13" Truss dobsonian
This telescope was built c.2004 around a Coulter 13.1" f/4.3 primary mirror.  
At the time I was planning an 18" telescope and I wanted to try out some
ideas before committing myself to the larger project.  Thus, I always
considered this telescope as more of a prototype than a useful scope.

I wasn't confident in the focal length of the mirror, so once the mirror box and
upper tube assembly (UTA) were complete I mounted them temporarily to a
board and tried out various spacings, looking for the one that gave me the
best focus for all my eyepieces and barlows.

Once I got the spacing right (not easy to do under the stars) I could design
the truss triangles.  
The spider design was something I had been playing with for a couple of
years.  The T-shaped hub was made of birch plywood.  The vanes were
bent from 20 gauge galvanized steel (easy to cut and bend, but prone to
kinking).  Note that they are offset from the central axis of the hub--this
makes them much stiffer in rotation than conventional spiders whose
vanes intersect along the central axis.

Hexagonal coupling nuts were riveted and soldered to the ends of the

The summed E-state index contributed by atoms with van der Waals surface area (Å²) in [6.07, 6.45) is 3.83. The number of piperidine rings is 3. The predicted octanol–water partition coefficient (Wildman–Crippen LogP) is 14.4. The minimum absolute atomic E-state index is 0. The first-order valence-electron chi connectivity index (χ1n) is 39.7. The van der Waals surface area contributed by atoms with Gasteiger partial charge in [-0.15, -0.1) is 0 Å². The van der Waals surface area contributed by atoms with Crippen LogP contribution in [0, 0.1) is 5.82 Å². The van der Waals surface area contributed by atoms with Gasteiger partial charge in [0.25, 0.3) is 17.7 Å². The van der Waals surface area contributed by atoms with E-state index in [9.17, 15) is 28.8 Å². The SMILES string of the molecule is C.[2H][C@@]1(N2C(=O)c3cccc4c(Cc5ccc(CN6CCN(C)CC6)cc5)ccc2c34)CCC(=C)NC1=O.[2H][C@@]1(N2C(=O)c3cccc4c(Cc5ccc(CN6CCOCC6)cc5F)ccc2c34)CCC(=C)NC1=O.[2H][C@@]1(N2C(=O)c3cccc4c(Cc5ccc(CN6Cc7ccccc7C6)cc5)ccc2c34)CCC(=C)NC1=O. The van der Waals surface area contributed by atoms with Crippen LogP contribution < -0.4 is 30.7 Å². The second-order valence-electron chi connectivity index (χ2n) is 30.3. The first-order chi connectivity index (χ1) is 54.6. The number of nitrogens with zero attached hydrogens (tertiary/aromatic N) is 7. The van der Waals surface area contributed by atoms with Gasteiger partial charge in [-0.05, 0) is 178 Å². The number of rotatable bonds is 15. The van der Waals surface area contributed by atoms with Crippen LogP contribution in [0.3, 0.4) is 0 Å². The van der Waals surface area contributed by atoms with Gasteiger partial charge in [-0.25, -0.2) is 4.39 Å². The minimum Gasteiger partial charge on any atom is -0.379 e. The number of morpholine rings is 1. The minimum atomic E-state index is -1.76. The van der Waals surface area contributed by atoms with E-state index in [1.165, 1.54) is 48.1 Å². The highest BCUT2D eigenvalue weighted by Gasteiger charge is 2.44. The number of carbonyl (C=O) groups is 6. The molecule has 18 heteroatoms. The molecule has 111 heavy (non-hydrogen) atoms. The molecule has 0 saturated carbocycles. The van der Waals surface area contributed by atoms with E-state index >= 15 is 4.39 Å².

The truss poles were arranged into four assembled triangles to make the
scope easier to transport and set up--no loose tubes.  They attach to the
UTA with quick release clamps.  The base of the triangles attach to the
mirror box with knobs.  The scope can be fully assembled in just a few
I added a plywood mirror cover after I found my cat sleeping on the
primary--she had removed the temporary cardboard cover.

Most of the construction was birch plywood, with aluminum tubes and
maple for the truss triangles.  I used light but stiff spruce for the UTA struts.
One idea that worked well was a cart to
move the scope.  Two steel straps
attach the modified trash can cart to
the rocker, making it quick to connect
the cart and move the scope out of the
house, down the deck steps, and
around the yard.

The telescope is usually stored
attached to the cart.

This arrangement worked well, but I
came up with a more elegant mobility
solution for the 12" Nemo steampunk
Ross Sackett's amateur telescope making
My telescopes and ATM Projects